THE planned 17,000 homes in the new town dubbed West Tey could be built without any public cash, developers have claimed.

Landowner L&Q owns the vast majority of land north of the A12, which has been earmarked for a new garden community.

But the proposal has proved to be divisive, with proponents citing the move as the best way forward because it avoids smaller in-fill sites which do not bring infrastructure with them.

However, critics say the settlements will be soulless commuter towns and will bring little benefit to the area.

They have also pointed to other sites would could be preferable for development.

During Thursday night’s meeting, John Symington, speaking on behalf of all the developers involved in Gateway 120 consortium, told Colchester councillors: “We have carried out extensive viability testing and we are prepared to fund the whole of the development - the 17,000 homes and associated physical infrastructure - which means there is no need for public funds to be put at risk at West Tey.”

Mr Symington pointed to plans to create a link road between the A120 and A12 before homes would be built and a commitment to set aside 30 per cent of the homes as “affordable homes for local people”.

He added: “It takes substantial resources from a large, skilled developer and L&Q can provide this.”

A spokesman for the proposed West Tey Garden Community added: “We are pleased to note that Colchester Council has identified a way forward for its local plan process.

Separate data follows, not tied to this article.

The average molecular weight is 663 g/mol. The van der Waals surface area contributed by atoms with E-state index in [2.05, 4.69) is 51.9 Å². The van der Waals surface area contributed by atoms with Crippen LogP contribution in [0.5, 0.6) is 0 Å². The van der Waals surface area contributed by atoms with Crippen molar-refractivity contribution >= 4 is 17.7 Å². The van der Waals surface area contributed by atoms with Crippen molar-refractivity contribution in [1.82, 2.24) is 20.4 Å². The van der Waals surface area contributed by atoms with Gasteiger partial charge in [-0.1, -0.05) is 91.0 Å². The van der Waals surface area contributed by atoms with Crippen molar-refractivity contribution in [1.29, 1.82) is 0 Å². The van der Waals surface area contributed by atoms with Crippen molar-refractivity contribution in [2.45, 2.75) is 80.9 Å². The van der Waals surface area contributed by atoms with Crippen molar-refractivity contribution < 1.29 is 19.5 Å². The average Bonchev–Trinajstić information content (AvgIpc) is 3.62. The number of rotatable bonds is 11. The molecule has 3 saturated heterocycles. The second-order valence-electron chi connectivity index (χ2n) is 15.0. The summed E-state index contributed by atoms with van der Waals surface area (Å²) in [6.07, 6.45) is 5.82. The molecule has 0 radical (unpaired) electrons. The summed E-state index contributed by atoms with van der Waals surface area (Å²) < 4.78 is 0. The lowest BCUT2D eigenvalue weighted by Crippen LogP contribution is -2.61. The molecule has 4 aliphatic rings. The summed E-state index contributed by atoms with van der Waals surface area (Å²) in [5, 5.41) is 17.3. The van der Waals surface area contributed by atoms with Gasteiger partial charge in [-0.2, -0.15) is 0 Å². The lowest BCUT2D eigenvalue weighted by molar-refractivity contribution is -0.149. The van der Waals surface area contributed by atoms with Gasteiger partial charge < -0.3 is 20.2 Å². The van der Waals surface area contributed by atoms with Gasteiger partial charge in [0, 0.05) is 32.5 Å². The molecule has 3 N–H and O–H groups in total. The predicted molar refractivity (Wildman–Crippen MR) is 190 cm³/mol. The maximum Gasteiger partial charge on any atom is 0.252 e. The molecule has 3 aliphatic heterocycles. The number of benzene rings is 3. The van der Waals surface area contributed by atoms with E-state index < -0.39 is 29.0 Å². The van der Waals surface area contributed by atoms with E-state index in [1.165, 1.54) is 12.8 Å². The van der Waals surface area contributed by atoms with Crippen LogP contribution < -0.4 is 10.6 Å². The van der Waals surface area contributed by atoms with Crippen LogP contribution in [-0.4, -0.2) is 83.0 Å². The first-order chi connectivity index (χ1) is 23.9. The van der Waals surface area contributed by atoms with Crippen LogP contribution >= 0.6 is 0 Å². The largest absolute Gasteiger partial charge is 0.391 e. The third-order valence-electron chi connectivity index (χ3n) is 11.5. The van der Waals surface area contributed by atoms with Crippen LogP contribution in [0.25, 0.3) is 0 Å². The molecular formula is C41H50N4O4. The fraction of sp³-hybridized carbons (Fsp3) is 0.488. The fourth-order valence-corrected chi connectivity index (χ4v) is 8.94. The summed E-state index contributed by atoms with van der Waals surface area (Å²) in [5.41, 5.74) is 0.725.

“We have always been clear the garden communities would need to demonstrate their viability and a clear plan to deliver infrastructure first.

“We can, and we will, do just that.

“We will continue to engage with the council to understand why it is suggested that West Tey would come forward later in the local plan period.

“West Tey is a deliverable and viable garden community. Moreover, it can be entirely privately funded by L&Q Group, putting no pressure on the local taxpayer.”

He also warned: “If West Tey does not come forward, the alternative is piecemeal development all over Colchester and Braintree.”

Halstead Gazette: Rosie Pearson in Great Tey, for story on West Tey Garden Community..

But campaigner Rosie Pearson, secretary of the Campaign Against Urban Sprawl in Essex (Cause), questioned the developers on their motives.

She said: “We have heard about this viability testing before and, in fact, when it was requested by the planning inspector [during the examination of the garden villages proposals] they chose not to put it forward.

“We have no idea what their definition of ‘sufficient infrastructure’ is.

“Do they mean a primary school? Does it take into account a rapid transit system? We just have no idea;”

The campaigner added: “There is no exact figure on the cost of West Tey. Beaulieu Park [near Chelmsford] is at £170 million at the moment.

“West Tey could be up to £1.8 billion. Are they going to have that available? I don’t think so.

“They’re simply not going to do it and until we see their figures, there is absolutely no evidence.”